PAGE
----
“Robert Mueller was chosen as Special Counsel not because he has integrity but because he will do what the powerful want him to do. Mueller didn’t speak the truth about a war he knew to be unjustified. He didn’t speak out against torture. He didn’t speak out against unconstitutional surveillance. And he didn’t tell the truth about 9/11. He is just ‘their man.'”
Coleen Rowley — Retired FBI special agent and division legal counsel
“The purpose of the Mueller inquiry is therefore not to investigate the mostly ludicrous-seeming charges in the Steele dossier, but to protect the institution of the FBI, former colleagues, as well as the national security surveillance system. Therefore the inquiry has to cover up the sinful origins of the collusion narrative itself—which was born in repeated abuses of power and subsequent crimes committed by US officials in the intelligence bureaucracy and the Obama administration.”
Lee Smith — US Journalist
“The wrong guy was the only guy. Worse, all those who failed to name the actual culprits, thanks to incompetence or intent, face no interrogation. Increasingly, Lockerbie resembles a political-management precursor to our manipulated post-11 September, 2001 world: pick your villain, pick your story, then bend your laws, your politics, and your media to fit Democracy.”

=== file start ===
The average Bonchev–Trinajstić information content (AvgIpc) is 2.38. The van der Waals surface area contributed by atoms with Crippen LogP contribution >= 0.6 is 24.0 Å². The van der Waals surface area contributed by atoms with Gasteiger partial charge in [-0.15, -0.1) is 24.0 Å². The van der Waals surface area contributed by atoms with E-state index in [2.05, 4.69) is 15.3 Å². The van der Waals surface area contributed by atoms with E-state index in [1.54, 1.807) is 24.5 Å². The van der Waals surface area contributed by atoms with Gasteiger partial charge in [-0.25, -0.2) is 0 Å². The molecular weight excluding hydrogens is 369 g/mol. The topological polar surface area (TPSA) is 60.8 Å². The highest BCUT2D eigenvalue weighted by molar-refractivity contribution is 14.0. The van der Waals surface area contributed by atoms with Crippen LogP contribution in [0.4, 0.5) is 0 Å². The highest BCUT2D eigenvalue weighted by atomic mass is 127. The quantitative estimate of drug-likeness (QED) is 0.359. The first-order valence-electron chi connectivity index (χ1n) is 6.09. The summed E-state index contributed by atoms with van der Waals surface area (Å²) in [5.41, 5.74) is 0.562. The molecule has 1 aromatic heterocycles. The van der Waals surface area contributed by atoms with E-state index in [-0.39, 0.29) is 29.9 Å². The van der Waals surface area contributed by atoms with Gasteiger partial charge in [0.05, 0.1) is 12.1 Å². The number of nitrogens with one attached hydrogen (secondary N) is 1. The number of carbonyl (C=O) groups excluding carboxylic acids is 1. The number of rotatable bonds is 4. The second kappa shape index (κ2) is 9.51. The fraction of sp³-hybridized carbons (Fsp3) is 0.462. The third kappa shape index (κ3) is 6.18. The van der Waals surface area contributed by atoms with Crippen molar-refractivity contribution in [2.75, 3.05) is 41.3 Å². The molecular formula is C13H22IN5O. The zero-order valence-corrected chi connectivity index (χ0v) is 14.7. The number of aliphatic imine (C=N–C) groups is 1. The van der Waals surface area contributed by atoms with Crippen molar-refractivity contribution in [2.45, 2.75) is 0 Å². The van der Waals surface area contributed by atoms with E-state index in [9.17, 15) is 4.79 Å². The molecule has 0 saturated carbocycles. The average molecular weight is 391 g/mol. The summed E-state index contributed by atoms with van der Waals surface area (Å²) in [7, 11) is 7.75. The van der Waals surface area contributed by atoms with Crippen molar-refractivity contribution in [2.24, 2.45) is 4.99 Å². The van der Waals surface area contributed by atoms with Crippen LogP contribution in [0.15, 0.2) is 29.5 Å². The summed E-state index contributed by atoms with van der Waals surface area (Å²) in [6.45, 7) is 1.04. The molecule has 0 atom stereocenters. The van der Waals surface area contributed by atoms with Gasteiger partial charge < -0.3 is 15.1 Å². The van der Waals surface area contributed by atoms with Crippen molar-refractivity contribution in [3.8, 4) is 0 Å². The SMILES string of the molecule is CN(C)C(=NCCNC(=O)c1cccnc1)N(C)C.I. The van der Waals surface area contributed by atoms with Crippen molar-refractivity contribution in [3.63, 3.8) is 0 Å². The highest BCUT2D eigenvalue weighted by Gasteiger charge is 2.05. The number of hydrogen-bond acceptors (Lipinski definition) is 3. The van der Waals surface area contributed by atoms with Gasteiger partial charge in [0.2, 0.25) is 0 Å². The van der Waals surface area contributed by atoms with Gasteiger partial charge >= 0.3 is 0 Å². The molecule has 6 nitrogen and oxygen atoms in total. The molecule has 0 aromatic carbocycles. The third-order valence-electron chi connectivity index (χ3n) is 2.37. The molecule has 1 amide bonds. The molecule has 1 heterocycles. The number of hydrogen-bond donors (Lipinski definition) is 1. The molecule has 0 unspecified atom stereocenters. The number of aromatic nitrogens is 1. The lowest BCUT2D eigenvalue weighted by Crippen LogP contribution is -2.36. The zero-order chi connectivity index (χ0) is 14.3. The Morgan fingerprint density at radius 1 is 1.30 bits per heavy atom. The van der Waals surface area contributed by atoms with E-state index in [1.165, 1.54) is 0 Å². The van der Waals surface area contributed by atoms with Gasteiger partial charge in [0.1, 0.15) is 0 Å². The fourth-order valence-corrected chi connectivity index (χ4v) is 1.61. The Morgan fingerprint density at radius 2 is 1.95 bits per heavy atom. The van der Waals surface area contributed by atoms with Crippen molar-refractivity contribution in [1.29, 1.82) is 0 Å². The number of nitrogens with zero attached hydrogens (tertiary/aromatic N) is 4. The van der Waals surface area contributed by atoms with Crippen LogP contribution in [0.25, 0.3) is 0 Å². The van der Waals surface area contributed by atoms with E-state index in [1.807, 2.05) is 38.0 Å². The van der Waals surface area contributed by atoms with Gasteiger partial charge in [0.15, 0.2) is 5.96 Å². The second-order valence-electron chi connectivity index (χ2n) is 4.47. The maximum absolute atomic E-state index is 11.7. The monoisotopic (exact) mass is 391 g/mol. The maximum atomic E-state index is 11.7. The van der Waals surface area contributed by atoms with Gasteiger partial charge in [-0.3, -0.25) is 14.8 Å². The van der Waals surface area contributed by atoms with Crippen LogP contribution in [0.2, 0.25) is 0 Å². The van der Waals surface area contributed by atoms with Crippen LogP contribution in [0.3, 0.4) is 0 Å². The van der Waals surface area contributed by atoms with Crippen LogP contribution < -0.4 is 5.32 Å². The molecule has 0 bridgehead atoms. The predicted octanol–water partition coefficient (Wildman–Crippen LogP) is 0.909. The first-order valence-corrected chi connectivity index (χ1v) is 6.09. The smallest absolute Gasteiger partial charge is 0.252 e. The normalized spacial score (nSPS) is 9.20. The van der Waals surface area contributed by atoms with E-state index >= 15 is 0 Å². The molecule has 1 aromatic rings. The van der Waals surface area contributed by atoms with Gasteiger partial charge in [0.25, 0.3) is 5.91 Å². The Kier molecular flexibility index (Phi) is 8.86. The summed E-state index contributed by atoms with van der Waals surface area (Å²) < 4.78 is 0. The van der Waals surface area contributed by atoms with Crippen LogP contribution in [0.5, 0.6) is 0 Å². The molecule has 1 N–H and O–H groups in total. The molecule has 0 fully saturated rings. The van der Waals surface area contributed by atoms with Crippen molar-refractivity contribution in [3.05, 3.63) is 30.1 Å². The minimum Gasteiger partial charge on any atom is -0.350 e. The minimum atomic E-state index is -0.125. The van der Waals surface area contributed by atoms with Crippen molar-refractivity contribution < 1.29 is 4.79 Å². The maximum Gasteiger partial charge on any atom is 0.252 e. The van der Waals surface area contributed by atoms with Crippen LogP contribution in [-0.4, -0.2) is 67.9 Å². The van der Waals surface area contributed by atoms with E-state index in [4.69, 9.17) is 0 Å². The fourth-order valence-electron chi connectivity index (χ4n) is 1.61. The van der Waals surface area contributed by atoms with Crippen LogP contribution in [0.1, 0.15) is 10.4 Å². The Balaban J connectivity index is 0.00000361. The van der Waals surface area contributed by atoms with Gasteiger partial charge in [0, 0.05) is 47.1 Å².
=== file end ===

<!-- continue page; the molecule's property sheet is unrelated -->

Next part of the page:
Ian Bell — Trust no-one, believe nothing (August 4 2007)
“In respect of the Lockerbie case, a country, a whole people, a justice system, and the truth were sacrificed in order that the status quo between Edinburgh and London (indeed Washington) was preserved and maintained. Not the status quo around the symbolic political union between the two nations, but the status quo inherent at a far deeper level than the superficial, as I say symbolic, distinctions made in public. The UK and the West’s foreign policy, and the historical perceptions created whether with regards to Libya, Iraq or Iran, are as strategic in their political motivations as they are the very essence of our notions of the noble empire and its ‘democracy’.”
‘Eddie’ (McKechnie) — (August 5 2015)
August 8 2018 — MSM commentators systematically describe Robert Mueller as a stellar and credible law enforcement figure. I find it hard to understand how a man who bungled major investigations — from Lockerbie to the 2001 Anthrax Attacks — is hailed for his impeccable character by much of Official Washington, Democrats and Republicans alike. All this mythological nonsense could hardly be further from the Truth. Follow us on Twitter: @INTEL_TODAY